To differentiate the program behavior depending on the environment, it is recommended to use application environment through Application.get_env/3. Proper configuration can be set in config files, often per-environment (see the Config module for more information).

Specs

env(atom()) :: :ok

Changes the current Mix environment to env.

Be careful when invoking this function as any project configuration won't be reloaded.

This function should not be used at runtime in application code (see env/0 for more information).

Link to this function

install(deps, opts \\ [])

View Source (since 1.12.0)

Installs and starts dependencies.

The given deps should be in the same format as defined in a regular Mix project. See mix help deps for more information. As a shortcut, an atom can be given as dependency to mean the latest version. In other words, specifying :decimal is the same as {:decimal, ">= 0.0.0"}.

After each successful installation, a given set of dependencies is cached so starting another VM and calling Mix.install/2 with the same dependencies will avoid unnecessary downloads and compilations. The location of the cache directory can be controlled using the MIX_INSTALL_DIR environment variable.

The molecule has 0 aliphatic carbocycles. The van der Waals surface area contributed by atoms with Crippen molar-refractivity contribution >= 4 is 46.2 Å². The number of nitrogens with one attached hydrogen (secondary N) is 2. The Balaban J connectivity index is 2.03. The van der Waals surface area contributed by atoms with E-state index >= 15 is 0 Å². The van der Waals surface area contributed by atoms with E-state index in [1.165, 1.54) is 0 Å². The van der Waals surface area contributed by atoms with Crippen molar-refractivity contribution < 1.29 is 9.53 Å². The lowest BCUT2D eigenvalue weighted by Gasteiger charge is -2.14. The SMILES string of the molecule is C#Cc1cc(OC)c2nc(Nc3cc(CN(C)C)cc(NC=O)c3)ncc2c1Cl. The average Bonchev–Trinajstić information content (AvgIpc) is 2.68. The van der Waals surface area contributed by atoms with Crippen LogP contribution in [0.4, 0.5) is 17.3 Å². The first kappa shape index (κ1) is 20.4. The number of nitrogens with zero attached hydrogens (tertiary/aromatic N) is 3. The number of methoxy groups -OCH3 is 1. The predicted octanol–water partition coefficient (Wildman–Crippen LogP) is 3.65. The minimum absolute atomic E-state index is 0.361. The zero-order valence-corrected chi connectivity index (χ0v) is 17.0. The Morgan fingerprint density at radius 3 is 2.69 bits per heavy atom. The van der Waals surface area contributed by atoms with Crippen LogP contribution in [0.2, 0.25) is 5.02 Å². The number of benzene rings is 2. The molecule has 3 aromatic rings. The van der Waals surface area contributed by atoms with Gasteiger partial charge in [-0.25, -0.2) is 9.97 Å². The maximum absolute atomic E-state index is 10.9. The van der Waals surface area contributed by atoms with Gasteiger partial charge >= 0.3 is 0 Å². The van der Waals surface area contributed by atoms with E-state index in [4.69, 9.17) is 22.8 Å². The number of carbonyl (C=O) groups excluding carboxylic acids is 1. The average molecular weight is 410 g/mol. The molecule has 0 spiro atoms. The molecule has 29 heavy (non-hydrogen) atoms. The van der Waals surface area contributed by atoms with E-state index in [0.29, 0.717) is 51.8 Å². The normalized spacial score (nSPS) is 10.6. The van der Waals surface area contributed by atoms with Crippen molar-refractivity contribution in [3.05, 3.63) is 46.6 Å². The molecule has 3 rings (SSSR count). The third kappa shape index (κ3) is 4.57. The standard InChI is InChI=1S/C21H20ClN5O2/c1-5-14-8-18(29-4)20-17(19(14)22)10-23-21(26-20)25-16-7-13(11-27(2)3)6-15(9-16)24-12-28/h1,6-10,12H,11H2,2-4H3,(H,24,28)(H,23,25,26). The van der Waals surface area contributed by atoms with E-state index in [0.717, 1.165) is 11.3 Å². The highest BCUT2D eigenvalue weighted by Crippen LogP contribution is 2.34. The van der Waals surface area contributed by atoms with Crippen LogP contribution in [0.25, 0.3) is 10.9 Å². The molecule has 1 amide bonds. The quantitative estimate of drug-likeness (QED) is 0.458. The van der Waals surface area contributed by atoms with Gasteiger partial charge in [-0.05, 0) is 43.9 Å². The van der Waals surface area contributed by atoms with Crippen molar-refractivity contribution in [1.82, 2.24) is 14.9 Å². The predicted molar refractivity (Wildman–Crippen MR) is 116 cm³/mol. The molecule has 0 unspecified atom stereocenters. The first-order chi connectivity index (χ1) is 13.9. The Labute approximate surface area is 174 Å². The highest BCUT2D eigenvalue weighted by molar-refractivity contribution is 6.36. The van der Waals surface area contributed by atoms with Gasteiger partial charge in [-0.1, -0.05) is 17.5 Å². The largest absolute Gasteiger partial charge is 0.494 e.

This function can only be called outside of a Mix project and only with the same dependencies in the given VM.

Note: this feature is currently experimental and it may change in future releases.

Options

  • :force - if true, removes install cache. This is useful when you want to update your dependencies or your install got into an inconsistent state (Default: false)

  • :verbose - if true, prints additional debugging information (Default: false)

  • :consolidate_protocols - if true, runs protocol consolidation via the mix compile.protocols task (Default: true)

  • :elixir - if set, ensures the current Elixir version matches the given version requirement (Default: nil)

Examples

Mix.install([
  :decimal,
  {:jason, "~> 1.0"}
])

Limitations

There is one limitation to Mix.install/2, which is actually an Elixir behaviour. If you are installing a dependency that defines a struct or macro, you cannot use the struct or macro immediately after the install call. For example, this won't work:

Mix.install([:decimal])
%Decimal{} = Decimal.new(42)